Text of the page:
Every act, criminal or otherwise, requires motive, means, and opportunity. In the John Caudle case, for instance, the prosecutor has surmised that 14-year-old Caudle killed his parents because he didn’t want to do his chores. This is the motive we are expected to accept despite strong evidence that Caudle was a victim of abuse. He had access to a gun (means) and he confronted his mother after coming home from school (opportunity).
In a recent debate between defense attorney Kim Dvorchak and District Attorney Don Quick, Mr. Quick flat denied any political motive in filing adult charges against kids. I would submit that his own words in that debate betray him. I’m not usually one to parse words, but in this instance the specific request was for empirical evidence. So here it is:
Question: “What empirical evidence do you have that DAs use direct file for political gain?”
Answer from Ms. Dvorchak: “…There are concerns with placing the decision to file charges in the hands of an elected prosecutor particularly in a high profile homicide case. Those cases are going to generate a lot of community attention, a lot of community feelings and there will be tremendous pressure upon that elected official to prosecute a child in adult court that might not be prevalent for the judge… I would raise concerns that a prosecutor who is an elected official isn’t the best person to be making the decision about the circumstances of that individual child.
Response from Mr. Quick: ” …I do get offended when I’m told not only am I not making the right decision, but I’m doing it because I’m racist or I’m doing it for political gain. That’s outside the boundary of being questioned…There isn’t any evidence that we do this for political gain…If I went out and advertised that I choose to direct file less than half of the cases that are brought before me and certainly less than half that are eligible for direct file, that would be my political liability… The reason there is no evidence is because we don’t do that.”
Recognizing that the rate at which he direct files is a political liability is, essentially, an admission that the number times a DA direct files adult charges against children has political implications. So let’s review motive, means and opportunity.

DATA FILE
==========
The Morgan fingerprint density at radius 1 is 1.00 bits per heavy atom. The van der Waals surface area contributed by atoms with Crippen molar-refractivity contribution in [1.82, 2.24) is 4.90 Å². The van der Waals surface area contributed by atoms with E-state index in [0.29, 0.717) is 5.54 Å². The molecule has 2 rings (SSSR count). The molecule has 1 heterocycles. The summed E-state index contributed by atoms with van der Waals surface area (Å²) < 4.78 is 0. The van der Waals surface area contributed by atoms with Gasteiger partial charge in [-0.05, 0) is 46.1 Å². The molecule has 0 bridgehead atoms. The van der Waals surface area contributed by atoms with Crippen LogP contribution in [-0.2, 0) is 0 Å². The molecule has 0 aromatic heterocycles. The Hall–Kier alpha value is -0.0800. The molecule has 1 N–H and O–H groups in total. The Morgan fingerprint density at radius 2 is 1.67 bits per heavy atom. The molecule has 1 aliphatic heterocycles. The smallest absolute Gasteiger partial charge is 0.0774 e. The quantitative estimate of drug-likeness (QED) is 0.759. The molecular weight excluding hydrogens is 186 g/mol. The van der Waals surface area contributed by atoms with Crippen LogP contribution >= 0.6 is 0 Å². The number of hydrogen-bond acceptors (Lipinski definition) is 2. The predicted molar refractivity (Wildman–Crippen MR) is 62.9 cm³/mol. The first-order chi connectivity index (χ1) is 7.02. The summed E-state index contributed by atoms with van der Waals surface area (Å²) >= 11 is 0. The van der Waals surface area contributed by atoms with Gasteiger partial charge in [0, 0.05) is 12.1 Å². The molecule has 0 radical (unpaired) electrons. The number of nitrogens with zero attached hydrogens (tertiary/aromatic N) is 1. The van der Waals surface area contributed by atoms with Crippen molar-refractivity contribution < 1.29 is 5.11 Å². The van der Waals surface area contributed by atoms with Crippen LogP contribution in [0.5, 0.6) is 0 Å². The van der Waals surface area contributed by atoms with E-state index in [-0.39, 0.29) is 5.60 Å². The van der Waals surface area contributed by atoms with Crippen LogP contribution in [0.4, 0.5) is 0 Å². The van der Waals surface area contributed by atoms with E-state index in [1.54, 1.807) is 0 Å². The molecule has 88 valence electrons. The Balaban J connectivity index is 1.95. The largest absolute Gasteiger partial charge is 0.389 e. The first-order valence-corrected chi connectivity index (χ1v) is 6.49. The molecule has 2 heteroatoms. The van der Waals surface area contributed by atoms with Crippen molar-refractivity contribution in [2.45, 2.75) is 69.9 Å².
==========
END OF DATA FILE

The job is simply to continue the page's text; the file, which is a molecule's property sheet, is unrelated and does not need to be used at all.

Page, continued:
Motive: District Attorneys are elected officials and therefore have political motives. They are subject to election and reelection in order to keep their jobs. According to Mr. Quick, there is a direct link between the number of direct files he does and his potential for reelection.
Means: District Attorneys have the power to direct file adult charges against children with no review or hearing by a juvenile court judge. This means that they will never be questioned inside the judicial system and the power rests solely with them. If they don’t use their power to direct file, a political opponent might accuse them of being “soft on crime.” Not using direct file, as Mr. Quick points out, is a political risk.
Opportunity: If only filing adult charges in half of juvenile cases that are eligible is a political risk then it stands to reason that the other 50% are a political opportunity. Mr. Quick defends against this point by saying that he doesn’t advertise the rate at which he direct files (the equivalent of having an opportunity, but not taking it). However, as an elected official Mr. Quick is well aware that he doesn’t have to advertise in order to get the community’s attention in a high profile case. Coverage of the Caudle case is evidence enough of that.
So here’s the deal: StopDirectFile.org will not apologize for ascribing political motives when DAs are making political calculations based on the number of direct files they do. Political motives clearly exist for DAs and they are clearly a factor that introduces bias in deciding in what court to charge a juvenile. We have separation of powers for a reason: to ensure a fair and impartial trial. If DAs are truly interested in “pursuing justice,” (as is their ethical obligation) they will give up their power to file adult charges to an impartial judiciary. If not, they will continue to use that power for political gain.